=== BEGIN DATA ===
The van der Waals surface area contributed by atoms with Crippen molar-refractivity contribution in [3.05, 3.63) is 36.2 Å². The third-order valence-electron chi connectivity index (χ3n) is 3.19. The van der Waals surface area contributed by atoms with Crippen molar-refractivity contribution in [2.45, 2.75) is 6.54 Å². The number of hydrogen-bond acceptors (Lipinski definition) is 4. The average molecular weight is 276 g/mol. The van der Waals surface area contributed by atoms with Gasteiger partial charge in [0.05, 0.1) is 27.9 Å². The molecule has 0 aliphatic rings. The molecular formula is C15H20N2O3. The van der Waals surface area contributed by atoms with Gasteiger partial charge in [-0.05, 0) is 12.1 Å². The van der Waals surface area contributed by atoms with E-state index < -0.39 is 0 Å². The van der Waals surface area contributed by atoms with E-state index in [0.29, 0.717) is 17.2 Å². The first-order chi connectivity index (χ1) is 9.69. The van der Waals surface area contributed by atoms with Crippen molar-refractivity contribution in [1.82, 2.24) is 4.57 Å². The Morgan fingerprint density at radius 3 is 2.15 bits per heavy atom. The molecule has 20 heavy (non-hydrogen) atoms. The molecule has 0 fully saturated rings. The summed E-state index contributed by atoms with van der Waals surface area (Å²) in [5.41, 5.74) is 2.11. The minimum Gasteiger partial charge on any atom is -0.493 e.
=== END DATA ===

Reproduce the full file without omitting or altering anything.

The van der Waals surface area contributed by atoms with Crippen molar-refractivity contribution in [3.05, 3.63) is 36.2 Å². The third-order valence-electron chi connectivity index (χ3n) is 3.19. The van der Waals surface area contributed by atoms with Crippen molar-refractivity contribution in [2.45, 2.75) is 6.54 Å². The number of hydrogen-bond acceptors (Lipinski definition) is 4. The average molecular weight is 276 g/mol. The van der Waals surface area contributed by atoms with Gasteiger partial charge in [0.05, 0.1) is 27.9 Å². The molecule has 0 aliphatic rings. The molecular formula is C15H20N2O3. The van der Waals surface area contributed by atoms with Gasteiger partial charge in [-0.05, 0) is 12.1 Å². The van der Waals surface area contributed by atoms with E-state index < -0.39 is 0 Å². The van der Waals surface area contributed by atoms with E-state index in [0.29, 0.717) is 17.2 Å². The first-order chi connectivity index (χ1) is 9.69. The van der Waals surface area contributed by atoms with Crippen molar-refractivity contribution in [1.82, 2.24) is 4.57 Å². The Morgan fingerprint density at radius 3 is 2.15 bits per heavy atom. The molecule has 20 heavy (non-hydrogen) atoms. The molecule has 0 fully saturated rings. The summed E-state index contributed by atoms with van der Waals surface area (Å²) in [5.41, 5.74) is 2.11. The minimum Gasteiger partial charge on any atom is -0.493 e.